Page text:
Temporal patterns in seawater quality from dredging in tropical environments

Jones, Ross, Fisher, Rebecca, Stark, Clair, and Ridd, Peter (2015) Temporal patterns in seawater quality from dredging in tropical environments. PLoS ONE, 10 (10). e0137112. pp. 1-25.

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Maintenance and capital dredging represents a potential risk to tropical environments, especially in turbidity-sensitive environments such as coral reefs. There is little detailed, published observational time-series data that quantifies how dredging affects seawater quality conditions temporally and spatially. This information is needed to test realistic exposure scenarios to better understand the seawater-quality implications of dredging and ultimately to better predict and manage impacts of future projects. Using data from three recent major capital dredging programs in North Western Australia, the extent and duration of natural (baseline) and dredging-related turbidity events are described over periods ranging from hours to weeks. Very close to dredging i.e. <500 m distance, a characteristic features of these particular case studies was high temporal variability. Over several hours suspended sediment concentrations (SSCs) can range from 100–500 mg L-1. Less turbid conditions (10–80 mg L-1) can persist over several days but over longer periods (weeks to months) averages were <10 mg L-1. During turbidity events all benthic light was sometimes extinguished, even in the shallow reefal environment, however a much more common feature was very low light ‘caliginous’ or daytime twilight periods. Compared to pre-dredging conditions, dredging increased the intensity, duration and frequency of the turbidity events by 10-, 5- and 3-fold respectively (at sites <500 m from dredging). However, when averaged across the entire dredging period of 80–180 weeks, turbidity values only increased by 2–3 fold above pre-dredging levels. Similarly, the upper percentile values (e.g., P99, P95) of seawater quality parameters can be highly elevated over short periods, but converge to values only marginally above baseline states over longer periods. Dredging in these studies altered the overall probability density distribution, increasing the frequency of extreme values. As such, attempts to understand the potential biological impacts must consider impacts across telescoping-time frames and changes to extreme conditions in addition to comparing central tendency (mean/median). An analysis technique to capture the entire range of likely conditions over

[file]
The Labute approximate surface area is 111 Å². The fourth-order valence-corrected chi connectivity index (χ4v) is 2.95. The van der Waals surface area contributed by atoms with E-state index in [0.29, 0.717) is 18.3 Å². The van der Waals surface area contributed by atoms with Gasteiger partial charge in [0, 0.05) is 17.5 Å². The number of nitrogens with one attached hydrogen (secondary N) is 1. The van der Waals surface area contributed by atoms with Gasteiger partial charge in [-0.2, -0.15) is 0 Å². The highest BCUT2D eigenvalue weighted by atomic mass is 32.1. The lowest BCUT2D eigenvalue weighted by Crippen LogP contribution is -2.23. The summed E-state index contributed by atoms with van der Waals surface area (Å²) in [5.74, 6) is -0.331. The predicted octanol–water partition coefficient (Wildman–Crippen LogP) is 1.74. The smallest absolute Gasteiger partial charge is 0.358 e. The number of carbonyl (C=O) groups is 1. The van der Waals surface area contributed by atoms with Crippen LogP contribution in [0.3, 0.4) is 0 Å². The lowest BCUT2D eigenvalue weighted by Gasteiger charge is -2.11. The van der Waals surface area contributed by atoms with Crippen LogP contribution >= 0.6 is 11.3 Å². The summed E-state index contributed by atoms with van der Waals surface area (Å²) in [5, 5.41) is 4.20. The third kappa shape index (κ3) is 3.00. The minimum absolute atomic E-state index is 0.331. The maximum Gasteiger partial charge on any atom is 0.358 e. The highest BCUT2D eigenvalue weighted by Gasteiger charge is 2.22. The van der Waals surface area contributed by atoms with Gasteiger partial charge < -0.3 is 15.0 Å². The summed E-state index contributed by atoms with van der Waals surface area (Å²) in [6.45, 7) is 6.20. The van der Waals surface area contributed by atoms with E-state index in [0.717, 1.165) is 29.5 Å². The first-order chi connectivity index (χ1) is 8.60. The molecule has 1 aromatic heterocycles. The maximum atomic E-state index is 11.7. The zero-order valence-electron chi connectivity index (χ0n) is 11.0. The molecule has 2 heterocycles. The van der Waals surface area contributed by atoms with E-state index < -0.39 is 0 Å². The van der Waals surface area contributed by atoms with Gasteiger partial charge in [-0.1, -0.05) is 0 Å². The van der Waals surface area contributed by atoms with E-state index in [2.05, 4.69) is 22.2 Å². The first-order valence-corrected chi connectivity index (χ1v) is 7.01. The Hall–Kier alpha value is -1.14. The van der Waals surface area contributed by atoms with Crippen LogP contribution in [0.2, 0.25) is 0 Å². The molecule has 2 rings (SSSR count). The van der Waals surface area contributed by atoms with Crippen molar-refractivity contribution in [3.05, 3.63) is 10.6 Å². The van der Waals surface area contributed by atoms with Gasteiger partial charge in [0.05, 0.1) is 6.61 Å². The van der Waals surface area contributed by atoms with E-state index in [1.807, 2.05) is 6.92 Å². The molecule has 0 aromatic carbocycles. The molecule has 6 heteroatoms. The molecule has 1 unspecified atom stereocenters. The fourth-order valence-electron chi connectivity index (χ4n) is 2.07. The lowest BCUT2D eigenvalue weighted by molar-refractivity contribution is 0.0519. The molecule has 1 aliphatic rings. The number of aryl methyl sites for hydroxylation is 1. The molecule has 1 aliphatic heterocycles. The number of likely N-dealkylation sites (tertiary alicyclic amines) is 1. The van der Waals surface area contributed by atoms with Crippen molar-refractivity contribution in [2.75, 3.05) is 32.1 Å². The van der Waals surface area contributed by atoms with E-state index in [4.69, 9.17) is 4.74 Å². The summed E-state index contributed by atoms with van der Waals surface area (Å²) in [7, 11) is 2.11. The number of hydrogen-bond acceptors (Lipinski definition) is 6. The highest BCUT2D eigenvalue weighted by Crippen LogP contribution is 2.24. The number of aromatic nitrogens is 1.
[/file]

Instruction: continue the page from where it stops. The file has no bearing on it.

Item ID: 42381
Item Type: Article (Research - C1)
ISSN: 1932-6203
Keywords: optical backscatter; water turbidity; photosynthetically active radiation; dredging; coral reefs
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© 2015 Jones et al. This is an open access article distributed under the terms of the Creative Commons Attribution License, which permits unrestricted use, distribution, and reproduction in any medium, provided the original author and source are credited.

Funders: Western Australian Marine Science Institute (WAMSI), Chevron Australia, Woodside Energy, BHP Billiton
Projects and Grants: WASMI Dredging Science Node
Date Deposited: 04 Feb 2016 02:47
FoR Codes: 02 PHYSICAL SCIENCES > 0203 Classical Physics > 020303 Fluid Physics @ 100%
SEO Codes: 96 ENVIRONMENT > 9609 Land and Water Management > 960903 Coastal and Estuarine Water Management @ 100%
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